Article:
Governments in high-income countries are stepping up vigil visits to vulnerable homes, checking-in women who face violence into hotels, pumping funds into women’s welfare organisations and advising violated women to say code-words to alert for help.

Activists in India have appealed for the government to act fast to address this challenge and be creative. Gandhi from Breakthrough said their Mumbai-based partner organisation CORO India shared help-seeking information stickers on food-aid packets for daily-wage earners. Jagori’s Velankar said the government’s public awareness campaigns for coronavirus should include awareness on domestic violence and ways to seek help.

“I strongly recommend that government helplines, including state commission helplines, should continue to function while being recognised as essential services, and assistance to NGOs must be given to help keep these helplines functional,” Velankar said.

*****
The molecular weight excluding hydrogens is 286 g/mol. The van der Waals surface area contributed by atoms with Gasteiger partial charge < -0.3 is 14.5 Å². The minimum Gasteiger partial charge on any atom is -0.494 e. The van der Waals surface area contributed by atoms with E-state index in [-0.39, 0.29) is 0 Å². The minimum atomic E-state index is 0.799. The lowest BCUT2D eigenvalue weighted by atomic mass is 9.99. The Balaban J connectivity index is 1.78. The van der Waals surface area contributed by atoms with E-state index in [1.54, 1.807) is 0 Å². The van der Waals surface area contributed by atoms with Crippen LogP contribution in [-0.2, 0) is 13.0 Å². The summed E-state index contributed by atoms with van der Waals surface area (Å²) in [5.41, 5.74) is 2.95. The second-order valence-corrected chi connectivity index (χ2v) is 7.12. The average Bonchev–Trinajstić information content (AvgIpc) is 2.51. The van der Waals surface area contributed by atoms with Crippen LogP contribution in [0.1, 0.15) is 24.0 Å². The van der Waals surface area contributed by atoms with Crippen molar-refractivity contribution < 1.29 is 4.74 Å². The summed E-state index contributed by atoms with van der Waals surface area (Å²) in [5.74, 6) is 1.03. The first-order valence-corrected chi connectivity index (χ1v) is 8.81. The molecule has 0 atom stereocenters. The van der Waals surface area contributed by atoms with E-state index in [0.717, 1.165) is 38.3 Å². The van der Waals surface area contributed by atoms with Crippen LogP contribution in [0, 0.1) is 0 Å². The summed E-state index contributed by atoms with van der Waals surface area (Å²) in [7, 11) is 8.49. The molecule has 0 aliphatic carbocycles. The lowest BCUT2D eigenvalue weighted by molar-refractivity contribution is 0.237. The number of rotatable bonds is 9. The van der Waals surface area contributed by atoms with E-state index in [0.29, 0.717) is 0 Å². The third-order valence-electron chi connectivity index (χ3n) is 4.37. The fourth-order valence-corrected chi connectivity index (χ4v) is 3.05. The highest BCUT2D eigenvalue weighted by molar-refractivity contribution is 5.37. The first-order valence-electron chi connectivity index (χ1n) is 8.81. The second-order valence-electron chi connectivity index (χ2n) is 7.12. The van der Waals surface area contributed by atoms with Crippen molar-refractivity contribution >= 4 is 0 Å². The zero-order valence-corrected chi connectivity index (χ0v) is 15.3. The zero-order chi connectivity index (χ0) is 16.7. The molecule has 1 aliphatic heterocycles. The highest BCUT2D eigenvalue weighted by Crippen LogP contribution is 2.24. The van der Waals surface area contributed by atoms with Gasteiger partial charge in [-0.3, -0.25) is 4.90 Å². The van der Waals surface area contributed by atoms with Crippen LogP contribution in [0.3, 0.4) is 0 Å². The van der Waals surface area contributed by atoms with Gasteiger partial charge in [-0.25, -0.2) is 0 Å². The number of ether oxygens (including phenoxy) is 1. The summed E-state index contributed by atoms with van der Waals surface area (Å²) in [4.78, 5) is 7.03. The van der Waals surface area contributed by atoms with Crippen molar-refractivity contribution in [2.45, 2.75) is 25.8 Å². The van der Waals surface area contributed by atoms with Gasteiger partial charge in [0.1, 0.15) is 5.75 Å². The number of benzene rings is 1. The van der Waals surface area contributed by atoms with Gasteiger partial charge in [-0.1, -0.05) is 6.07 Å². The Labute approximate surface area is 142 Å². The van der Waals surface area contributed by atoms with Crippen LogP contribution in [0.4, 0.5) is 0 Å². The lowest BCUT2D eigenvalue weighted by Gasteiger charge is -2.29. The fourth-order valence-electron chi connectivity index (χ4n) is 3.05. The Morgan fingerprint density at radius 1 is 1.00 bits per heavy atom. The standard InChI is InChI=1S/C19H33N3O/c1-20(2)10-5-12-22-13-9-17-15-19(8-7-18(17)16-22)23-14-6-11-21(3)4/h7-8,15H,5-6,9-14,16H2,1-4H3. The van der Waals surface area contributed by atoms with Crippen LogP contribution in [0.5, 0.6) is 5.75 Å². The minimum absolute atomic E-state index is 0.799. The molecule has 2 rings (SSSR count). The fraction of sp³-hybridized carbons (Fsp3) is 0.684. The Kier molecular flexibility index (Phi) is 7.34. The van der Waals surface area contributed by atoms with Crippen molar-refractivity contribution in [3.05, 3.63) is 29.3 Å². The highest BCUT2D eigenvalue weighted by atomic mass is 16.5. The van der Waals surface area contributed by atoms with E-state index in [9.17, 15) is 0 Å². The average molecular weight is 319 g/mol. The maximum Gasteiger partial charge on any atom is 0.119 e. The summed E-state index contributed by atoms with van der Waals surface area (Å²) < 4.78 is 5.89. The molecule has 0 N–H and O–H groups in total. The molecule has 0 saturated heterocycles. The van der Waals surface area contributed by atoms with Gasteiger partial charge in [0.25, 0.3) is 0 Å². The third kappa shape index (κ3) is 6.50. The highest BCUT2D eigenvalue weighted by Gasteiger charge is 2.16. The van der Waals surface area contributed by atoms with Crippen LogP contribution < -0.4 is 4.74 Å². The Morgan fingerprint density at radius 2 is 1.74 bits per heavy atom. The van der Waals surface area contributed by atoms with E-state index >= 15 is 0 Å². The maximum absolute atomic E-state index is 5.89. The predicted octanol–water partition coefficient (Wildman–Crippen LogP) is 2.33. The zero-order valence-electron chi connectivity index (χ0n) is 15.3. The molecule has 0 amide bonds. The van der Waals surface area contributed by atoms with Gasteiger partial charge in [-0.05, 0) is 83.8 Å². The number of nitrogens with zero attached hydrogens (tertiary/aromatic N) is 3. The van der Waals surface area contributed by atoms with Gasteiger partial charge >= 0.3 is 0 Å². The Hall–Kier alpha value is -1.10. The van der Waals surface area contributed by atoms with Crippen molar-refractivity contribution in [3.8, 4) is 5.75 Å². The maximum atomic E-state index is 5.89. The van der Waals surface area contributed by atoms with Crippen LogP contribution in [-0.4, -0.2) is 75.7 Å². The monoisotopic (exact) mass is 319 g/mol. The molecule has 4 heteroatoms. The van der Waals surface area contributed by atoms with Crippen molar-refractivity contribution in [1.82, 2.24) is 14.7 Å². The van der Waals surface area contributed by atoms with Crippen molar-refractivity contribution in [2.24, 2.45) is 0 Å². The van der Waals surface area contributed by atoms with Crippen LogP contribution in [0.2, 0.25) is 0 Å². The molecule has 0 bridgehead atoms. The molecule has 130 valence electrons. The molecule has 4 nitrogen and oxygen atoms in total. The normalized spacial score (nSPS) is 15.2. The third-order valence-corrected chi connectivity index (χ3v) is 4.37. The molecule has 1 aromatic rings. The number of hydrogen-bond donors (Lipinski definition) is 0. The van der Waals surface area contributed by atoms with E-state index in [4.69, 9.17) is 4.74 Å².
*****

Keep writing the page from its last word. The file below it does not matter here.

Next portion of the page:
Both women emphasised that bystanders and neighbours should intervene against domestic violence; they must report it to authorities or simply “bang the door if the violence is occurring in a neighbour’s home in an attempt to quell it”.

Women’s organisations that have invented ways to function in the lockdown want governments to broaden the scope of ‘essential services’ to include helplines and even medicines and contraceptives.

North East Network (NEN), a women’s rights organisation that operates in Nagaland, Meghalaya and Assam, recently roped in accredited social health activist (ASHA) workers and a village headman in Assam’s Golaghat district when their counsellors could not step out to help a woman in distress.